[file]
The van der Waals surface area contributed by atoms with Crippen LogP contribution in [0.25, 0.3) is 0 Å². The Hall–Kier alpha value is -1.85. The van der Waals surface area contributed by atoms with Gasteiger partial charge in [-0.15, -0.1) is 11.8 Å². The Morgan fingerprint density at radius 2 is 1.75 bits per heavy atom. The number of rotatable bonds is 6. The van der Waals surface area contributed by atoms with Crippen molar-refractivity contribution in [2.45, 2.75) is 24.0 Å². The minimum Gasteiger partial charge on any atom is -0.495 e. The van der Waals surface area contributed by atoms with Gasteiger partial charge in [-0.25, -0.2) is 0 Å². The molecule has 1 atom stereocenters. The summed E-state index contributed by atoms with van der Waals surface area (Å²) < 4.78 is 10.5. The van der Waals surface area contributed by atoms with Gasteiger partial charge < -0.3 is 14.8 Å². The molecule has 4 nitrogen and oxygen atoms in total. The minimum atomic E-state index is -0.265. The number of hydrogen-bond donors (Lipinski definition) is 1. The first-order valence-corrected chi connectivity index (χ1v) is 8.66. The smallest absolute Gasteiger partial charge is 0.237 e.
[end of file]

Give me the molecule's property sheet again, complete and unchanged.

The van der Waals surface area contributed by atoms with Crippen LogP contribution in [0.25, 0.3) is 0 Å². The Hall–Kier alpha value is -1.85. The van der Waals surface area contributed by atoms with Gasteiger partial charge in [-0.15, -0.1) is 11.8 Å². The Morgan fingerprint density at radius 2 is 1.75 bits per heavy atom. The number of rotatable bonds is 6. The van der Waals surface area contributed by atoms with Crippen molar-refractivity contribution in [2.45, 2.75) is 24.0 Å². The minimum Gasteiger partial charge on any atom is -0.495 e. The van der Waals surface area contributed by atoms with Gasteiger partial charge in [-0.25, -0.2) is 0 Å². The molecule has 1 atom stereocenters. The summed E-state index contributed by atoms with van der Waals surface area (Å²) < 4.78 is 10.5. The van der Waals surface area contributed by atoms with Gasteiger partial charge < -0.3 is 14.8 Å². The molecule has 4 nitrogen and oxygen atoms in total. The minimum atomic E-state index is -0.265. The number of hydrogen-bond donors (Lipinski definition) is 1. The first-order valence-corrected chi connectivity index (χ1v) is 8.66. The smallest absolute Gasteiger partial charge is 0.237 e.